Changes in Professionalism Through the Practice of Telemedicine: Conceptualizing a Situated Sense Filter
Drawing on Schatzki's theoretical concepts of practice, this article explores how health professionals change and form professionalism in the encounter with practices in telemedicine settings with physiotherapeutic online exercises and nursing video consultations in-home care in two municipalities in Denmark. Analyses in this paper bases on an 18-month ethnographic field study with 158 observations with ethnographic interviews and 16 interviews with six health professionals (n=6), to get insight into health professionals experiences on health professionals experiences on practices in telemedicine settings. Drawing on the analyses the paper unfolds a concept, "situated-sense-filtering" as a professional method. The concept demonstrates how individuals interpretation of ontologically altered practice changes and forms professionalism. The paper emphasizes a point that lack of collective interpretations of professionalism overrides professions' influence on their professionalism. The article suggests political and institutional supports on professional collective processes changing professionalism through the practice of telemedicine.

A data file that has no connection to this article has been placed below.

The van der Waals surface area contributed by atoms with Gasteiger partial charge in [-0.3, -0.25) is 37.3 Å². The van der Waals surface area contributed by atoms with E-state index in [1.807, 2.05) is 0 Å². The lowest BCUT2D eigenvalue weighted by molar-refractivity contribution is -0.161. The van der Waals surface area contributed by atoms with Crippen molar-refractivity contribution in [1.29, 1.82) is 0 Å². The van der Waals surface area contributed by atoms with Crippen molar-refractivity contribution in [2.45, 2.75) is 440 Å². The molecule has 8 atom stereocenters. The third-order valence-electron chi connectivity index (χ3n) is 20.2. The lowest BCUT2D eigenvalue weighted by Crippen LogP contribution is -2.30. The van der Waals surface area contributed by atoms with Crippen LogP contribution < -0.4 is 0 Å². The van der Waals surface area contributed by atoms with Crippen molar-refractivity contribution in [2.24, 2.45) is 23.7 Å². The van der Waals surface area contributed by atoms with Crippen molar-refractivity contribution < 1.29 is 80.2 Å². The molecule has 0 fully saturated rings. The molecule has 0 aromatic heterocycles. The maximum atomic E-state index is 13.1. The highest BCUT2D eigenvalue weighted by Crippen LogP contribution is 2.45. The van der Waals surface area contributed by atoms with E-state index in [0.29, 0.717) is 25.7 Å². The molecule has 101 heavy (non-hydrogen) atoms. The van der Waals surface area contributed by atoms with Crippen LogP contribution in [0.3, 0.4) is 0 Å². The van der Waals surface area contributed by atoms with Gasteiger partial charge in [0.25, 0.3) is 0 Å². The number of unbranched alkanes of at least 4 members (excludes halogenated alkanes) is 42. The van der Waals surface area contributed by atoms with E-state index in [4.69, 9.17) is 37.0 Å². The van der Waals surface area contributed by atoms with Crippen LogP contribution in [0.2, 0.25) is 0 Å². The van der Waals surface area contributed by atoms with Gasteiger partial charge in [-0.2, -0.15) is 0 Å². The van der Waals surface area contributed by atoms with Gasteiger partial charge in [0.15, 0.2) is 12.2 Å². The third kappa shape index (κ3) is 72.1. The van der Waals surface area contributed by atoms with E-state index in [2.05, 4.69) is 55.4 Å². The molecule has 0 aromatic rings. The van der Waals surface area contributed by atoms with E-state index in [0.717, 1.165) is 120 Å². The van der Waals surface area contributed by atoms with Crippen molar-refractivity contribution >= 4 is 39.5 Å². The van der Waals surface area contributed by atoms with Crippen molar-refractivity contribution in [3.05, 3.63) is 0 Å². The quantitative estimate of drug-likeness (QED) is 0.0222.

How to Cite
Copyright (c) 2021 Kitt Vestergaard
This work is licensed under a Creative Commons Attribution 4.0 International License.
Authors who publish with this journal agree to the following terms:
Authors retain copyright and grant the journal right of first publication with the work simultaneously licensed under a Creative Commons Attribution 4.0 License that allows others to share the work with an acknowledgement of the work's authorship and initial publication in this journal.
Authors are able to enter into separate, additional contractual arrangements for the non-exclusive distribution of the journal's published version of the work (e.g., post it to an institutional repository or publish it in a book), with an acknowledgement of its initial publication in this journal.
Authors are permitted and encouraged to post their work online (e.g., in institutional repositories or on their website) prior to and during the submission process, as it can lead to productive exchanges, as well as earlier and greater citation of published work (See The Effect of Open Access).